Naturally, this did not suit the Turkish side, which feared the withdrawal of a large part of the eastern lands under the authority of Armenia. The Eastern Army of Lieutenant-General Kazim-Pasha Karabekir was sent to the Turkish-Armenian border (in the photo). At the same time, the Batumi region was transferred to Georgia by the command of the allied forces. However, by this time, units of the Red Army had already launched an offensive against the Transcaucasian republics. July 28 - August 1 1920 was occupied by the Nakhichevan district. 14 August 1920 was personally received by the delegation of Turkey Vladimir Ilyich Lenin, after which 24 August was signed an agreement on cooperation between the RSFSR and Turkey. Soviet Russia promised to provide financial, material and military assistance to the Turkish side, with the amount of financial assistance reaching 10 million gold rubles.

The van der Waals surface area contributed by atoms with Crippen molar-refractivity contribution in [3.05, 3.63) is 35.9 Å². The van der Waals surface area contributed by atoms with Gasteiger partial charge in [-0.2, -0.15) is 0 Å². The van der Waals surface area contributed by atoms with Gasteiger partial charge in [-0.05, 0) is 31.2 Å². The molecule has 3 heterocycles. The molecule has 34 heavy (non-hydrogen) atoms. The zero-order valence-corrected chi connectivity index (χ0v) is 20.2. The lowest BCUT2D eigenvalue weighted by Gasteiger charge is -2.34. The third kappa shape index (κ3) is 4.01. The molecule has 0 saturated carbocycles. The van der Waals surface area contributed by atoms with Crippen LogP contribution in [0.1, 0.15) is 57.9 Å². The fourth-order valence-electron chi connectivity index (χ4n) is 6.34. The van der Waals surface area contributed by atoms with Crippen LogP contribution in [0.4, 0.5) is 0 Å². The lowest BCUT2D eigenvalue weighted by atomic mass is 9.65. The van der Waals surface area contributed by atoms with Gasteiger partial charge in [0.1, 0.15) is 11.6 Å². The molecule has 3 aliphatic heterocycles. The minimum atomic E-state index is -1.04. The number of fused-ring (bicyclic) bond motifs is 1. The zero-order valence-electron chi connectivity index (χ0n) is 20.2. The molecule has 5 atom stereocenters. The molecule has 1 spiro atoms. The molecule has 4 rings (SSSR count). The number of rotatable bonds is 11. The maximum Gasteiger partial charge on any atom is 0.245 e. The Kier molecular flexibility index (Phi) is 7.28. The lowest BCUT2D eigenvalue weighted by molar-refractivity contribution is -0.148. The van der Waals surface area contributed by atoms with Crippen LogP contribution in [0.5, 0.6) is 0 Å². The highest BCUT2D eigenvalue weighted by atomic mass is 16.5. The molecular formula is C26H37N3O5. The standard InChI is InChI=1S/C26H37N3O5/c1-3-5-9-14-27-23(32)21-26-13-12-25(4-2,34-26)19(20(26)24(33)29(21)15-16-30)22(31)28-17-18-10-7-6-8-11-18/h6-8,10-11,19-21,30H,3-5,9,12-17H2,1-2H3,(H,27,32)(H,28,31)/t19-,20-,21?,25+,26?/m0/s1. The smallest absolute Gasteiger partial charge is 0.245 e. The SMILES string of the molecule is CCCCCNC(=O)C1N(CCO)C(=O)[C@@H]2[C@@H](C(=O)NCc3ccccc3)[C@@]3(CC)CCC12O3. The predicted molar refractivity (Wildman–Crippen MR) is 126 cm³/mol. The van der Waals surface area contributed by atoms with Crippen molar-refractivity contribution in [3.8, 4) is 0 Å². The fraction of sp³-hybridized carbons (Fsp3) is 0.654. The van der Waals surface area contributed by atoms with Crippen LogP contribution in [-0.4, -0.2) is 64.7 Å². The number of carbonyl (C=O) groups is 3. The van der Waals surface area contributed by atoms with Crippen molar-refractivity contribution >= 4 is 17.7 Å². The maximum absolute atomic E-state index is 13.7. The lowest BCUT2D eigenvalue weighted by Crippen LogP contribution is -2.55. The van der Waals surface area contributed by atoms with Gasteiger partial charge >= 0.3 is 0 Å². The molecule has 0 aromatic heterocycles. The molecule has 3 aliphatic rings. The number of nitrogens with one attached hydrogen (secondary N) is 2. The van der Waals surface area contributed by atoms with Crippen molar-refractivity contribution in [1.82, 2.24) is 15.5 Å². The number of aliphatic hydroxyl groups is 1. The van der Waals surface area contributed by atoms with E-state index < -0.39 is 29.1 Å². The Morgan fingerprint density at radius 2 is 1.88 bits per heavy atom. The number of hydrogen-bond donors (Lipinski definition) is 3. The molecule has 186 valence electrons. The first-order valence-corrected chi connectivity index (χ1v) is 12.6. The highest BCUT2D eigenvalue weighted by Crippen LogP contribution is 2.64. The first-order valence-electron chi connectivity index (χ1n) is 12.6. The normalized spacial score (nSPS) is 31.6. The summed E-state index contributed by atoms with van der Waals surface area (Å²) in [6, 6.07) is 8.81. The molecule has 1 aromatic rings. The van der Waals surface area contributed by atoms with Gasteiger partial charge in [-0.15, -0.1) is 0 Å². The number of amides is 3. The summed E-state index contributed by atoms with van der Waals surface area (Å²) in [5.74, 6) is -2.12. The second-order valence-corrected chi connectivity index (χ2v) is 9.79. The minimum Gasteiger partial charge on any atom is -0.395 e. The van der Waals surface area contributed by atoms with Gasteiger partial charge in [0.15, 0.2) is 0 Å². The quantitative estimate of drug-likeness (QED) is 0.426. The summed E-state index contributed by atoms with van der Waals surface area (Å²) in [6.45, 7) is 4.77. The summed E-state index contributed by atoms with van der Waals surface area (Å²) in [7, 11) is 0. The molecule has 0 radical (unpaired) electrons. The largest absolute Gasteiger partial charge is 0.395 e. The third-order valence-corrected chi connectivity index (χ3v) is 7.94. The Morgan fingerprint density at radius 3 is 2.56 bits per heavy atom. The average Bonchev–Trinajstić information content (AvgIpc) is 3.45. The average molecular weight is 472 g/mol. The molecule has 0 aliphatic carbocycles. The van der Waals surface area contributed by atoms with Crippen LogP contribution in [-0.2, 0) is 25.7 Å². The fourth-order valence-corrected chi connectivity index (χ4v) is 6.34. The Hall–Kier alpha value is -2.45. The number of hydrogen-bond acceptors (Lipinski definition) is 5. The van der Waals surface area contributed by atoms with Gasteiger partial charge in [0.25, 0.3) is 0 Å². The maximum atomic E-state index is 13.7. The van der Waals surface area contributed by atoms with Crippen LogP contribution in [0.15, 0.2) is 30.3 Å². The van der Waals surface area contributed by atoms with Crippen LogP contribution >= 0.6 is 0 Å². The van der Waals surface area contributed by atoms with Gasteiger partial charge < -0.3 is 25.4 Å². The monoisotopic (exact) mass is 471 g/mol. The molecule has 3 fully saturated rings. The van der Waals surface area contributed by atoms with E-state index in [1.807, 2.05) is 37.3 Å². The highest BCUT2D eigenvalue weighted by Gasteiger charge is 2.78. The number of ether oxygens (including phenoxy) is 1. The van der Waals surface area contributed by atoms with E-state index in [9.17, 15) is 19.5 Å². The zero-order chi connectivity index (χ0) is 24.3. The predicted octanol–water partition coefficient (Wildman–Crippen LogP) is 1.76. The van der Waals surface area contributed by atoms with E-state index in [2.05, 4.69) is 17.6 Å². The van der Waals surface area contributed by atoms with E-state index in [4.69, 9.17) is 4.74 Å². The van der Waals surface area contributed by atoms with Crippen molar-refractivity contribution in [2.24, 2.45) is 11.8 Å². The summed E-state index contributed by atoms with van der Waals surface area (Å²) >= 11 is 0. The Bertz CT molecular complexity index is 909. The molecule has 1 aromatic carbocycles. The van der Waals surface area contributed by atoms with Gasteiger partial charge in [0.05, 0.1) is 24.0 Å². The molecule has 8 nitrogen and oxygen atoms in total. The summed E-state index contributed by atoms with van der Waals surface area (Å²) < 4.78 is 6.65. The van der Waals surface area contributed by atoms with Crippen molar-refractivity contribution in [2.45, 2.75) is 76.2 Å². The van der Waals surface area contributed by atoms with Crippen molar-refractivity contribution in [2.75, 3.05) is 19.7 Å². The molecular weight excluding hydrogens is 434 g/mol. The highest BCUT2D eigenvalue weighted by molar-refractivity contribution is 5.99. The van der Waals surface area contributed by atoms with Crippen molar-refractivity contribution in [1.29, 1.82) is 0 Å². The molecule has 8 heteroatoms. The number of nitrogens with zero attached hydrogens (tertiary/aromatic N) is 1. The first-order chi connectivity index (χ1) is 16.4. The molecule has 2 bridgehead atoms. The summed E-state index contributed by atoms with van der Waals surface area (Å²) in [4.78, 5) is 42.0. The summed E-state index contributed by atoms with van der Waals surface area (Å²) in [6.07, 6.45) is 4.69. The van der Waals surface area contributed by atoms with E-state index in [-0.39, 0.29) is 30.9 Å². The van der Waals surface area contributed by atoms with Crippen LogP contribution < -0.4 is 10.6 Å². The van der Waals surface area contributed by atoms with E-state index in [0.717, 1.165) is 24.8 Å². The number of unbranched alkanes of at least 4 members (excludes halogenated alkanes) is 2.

10 August 1920 in the suburbs of Paris Sevres between representatives of the sultan government of the Ottoman Empire, which no longer had real power in Turkey, and the countries of the Entente signed the Sevres peace treaty. In accordance with the treaty, Turkey recognized the state sovereignty of the Republic of Armenia, and the issue of the state border was still submitted to Woodrow Wilson’s arbitration. Neither the government of the Grand National Assembly of Turkey, nor the Council of People's Commissars of the RSFSR recognized the Sevres Peace Treaty. September 18 Armenian army tried to go on the offensive, but suffered serious losses from the Turkish troops. For ten days, the Turks were able to capture a number of strategically important settlements and forced the Armenian government to appeal for help to the whole world. But even Georgia chose to declare its neutrality in the Turkish-Armenian conflict. As a result of October 30 1920, the Turkish troops occupied Kars. Commander of the Eastern Army of Turkey, Lieutenant-General Kazim-Pasha Karabekir appealed to the command of the Armenian army with the requirement to transfer communications to Turkey in the area of Alexandropol. The Armenian command was forced to agree with the demands of the Turkish side and withdraw the troops.